US safety body demands unmanned air vehicle changes following Predator crash

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This story is sourced from Flight International
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The National Transportation Safety Board has recommended that transponders in UAVs should have independent power sources so air traffic controllers can continue to track them following engine or generator failure.

The inquiry and recommendations are the first by the NTSB concerning UAVs and have come about following the investigation of an unmanned air vehicle (UAV) accident in the USA in 2006 involving a General Atomics Predator B single-engined turboprop UAV.

The UAV was being operated by the Customs and Border Protection agency for medium-altitude surveillance work in the south-west USA on 25 April 2006 when it crashed after its remote pilot inadvertently shut the engine down.

A key NTSB finding is that the vehicle became invisible to controllers responsible for providing separation between the UAV and civil traffic for several hours before the engine shutdown.

This occurred while the aircraft was supposed to be flying a "lost-link" mission profile, a system that puts the aircraft in a known, safe holding pattern until control links can be re-established.

After having its engine mistakenly shut down, the UAV descended into a sparsely populated area near Nogales, Arizona, causing major damage to the aircraft, but no injuries on the ground. The nearest house was within 100m (330ft) of the aircraft, says the NTSB.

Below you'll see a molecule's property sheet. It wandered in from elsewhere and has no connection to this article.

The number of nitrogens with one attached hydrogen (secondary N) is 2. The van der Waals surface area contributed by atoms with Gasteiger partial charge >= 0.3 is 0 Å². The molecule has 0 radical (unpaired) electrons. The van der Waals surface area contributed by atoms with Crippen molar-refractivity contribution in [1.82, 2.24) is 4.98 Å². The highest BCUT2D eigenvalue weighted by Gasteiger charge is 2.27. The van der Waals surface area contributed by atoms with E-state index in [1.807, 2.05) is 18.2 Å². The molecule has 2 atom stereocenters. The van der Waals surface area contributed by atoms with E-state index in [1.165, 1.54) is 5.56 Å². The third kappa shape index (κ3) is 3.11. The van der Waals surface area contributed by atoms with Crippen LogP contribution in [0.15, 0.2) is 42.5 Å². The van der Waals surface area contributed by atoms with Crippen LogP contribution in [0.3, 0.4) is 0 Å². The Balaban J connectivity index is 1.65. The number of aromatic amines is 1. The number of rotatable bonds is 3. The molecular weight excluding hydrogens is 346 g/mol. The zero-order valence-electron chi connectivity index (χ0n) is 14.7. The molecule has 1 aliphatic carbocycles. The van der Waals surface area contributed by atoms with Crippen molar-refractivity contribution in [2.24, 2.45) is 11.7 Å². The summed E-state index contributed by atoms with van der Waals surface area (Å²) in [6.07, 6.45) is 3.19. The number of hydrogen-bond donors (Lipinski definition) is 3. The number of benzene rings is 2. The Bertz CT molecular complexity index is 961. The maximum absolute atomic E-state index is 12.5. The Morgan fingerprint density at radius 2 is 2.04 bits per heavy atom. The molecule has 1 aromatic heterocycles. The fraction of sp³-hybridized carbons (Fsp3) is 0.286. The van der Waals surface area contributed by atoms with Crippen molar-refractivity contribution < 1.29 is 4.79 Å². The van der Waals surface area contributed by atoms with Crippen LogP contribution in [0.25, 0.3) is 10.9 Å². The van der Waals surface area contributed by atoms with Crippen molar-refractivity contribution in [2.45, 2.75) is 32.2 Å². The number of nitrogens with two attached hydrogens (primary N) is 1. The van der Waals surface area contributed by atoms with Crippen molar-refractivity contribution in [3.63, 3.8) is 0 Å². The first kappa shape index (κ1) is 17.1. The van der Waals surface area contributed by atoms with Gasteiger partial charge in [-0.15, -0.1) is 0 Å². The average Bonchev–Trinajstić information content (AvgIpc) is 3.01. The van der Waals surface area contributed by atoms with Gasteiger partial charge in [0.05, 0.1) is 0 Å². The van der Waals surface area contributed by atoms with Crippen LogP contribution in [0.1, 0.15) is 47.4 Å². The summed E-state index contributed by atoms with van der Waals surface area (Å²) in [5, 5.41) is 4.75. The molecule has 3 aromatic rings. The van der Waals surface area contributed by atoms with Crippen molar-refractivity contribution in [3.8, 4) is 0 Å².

The board reports the probable cause of the accident as the pilot's failure to use a checklist when trying to re-establish control of the Predator using a back-up control station after the primary station experienced a "lock-up", a problem that had occurred 16 times during the four months before the crash.

When the pilot used the secondary console, configuration differences led to the unintentional engine shut-down.

Approval to fly UAVs in civil airspace is granted by the US Federal Aviation Administration through a one-year certificate of operations that defines the airspace where the vehicle will fly, and any limitations on its use. The agency issued 110 certificates in 2006, and has approved 55 so far this year.

NTSB recommendations include requiring UAVs' transponders to be able to remain operational under all circumstances by providing an alternative power source, recording all conversations among UAV operators and air traffic control for use in incident and accident investigations and requiring face-to-face periodic reviews by UAV operations teams and local air traffic controllers, who would discuss issues that arise during normal and contingency operations and how to deal with them.


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